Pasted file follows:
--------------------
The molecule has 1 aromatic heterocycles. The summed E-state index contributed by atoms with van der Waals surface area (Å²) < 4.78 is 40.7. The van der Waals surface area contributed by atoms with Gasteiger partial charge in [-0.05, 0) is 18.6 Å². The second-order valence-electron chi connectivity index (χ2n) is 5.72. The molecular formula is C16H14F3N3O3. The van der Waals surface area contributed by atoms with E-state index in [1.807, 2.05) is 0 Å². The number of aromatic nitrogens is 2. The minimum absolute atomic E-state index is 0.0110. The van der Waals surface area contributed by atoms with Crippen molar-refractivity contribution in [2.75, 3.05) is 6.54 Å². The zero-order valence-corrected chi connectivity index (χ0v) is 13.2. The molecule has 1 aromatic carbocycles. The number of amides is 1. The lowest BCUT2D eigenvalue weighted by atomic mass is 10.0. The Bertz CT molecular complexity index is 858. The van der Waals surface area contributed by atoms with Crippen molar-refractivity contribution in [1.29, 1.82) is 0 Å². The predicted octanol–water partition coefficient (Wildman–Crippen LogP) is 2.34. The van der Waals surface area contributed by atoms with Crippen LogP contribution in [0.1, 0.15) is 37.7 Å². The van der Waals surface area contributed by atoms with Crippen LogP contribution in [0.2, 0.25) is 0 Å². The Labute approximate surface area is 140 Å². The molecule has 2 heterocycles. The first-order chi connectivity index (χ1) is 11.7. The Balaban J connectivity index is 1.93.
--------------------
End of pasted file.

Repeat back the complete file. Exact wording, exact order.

The molecule has 1 aromatic heterocycles. The summed E-state index contributed by atoms with van der Waals surface area (Å²) < 4.78 is 40.7. The van der Waals surface area contributed by atoms with Gasteiger partial charge in [-0.05, 0) is 18.6 Å². The second-order valence-electron chi connectivity index (χ2n) is 5.72. The molecular formula is C16H14F3N3O3. The van der Waals surface area contributed by atoms with E-state index in [1.807, 2.05) is 0 Å². The number of aromatic nitrogens is 2. The minimum absolute atomic E-state index is 0.0110. The van der Waals surface area contributed by atoms with Crippen molar-refractivity contribution in [2.75, 3.05) is 6.54 Å². The zero-order valence-corrected chi connectivity index (χ0v) is 13.2. The molecule has 1 aromatic carbocycles. The number of amides is 1. The lowest BCUT2D eigenvalue weighted by atomic mass is 10.0. The Bertz CT molecular complexity index is 858. The van der Waals surface area contributed by atoms with Crippen molar-refractivity contribution in [1.29, 1.82) is 0 Å². The predicted octanol–water partition coefficient (Wildman–Crippen LogP) is 2.34. The van der Waals surface area contributed by atoms with Crippen LogP contribution in [0.1, 0.15) is 37.7 Å². The van der Waals surface area contributed by atoms with Crippen LogP contribution in [0.2, 0.25) is 0 Å². The Labute approximate surface area is 140 Å². The molecule has 2 heterocycles. The first-order chi connectivity index (χ1) is 11.7. The Balaban J connectivity index is 1.93.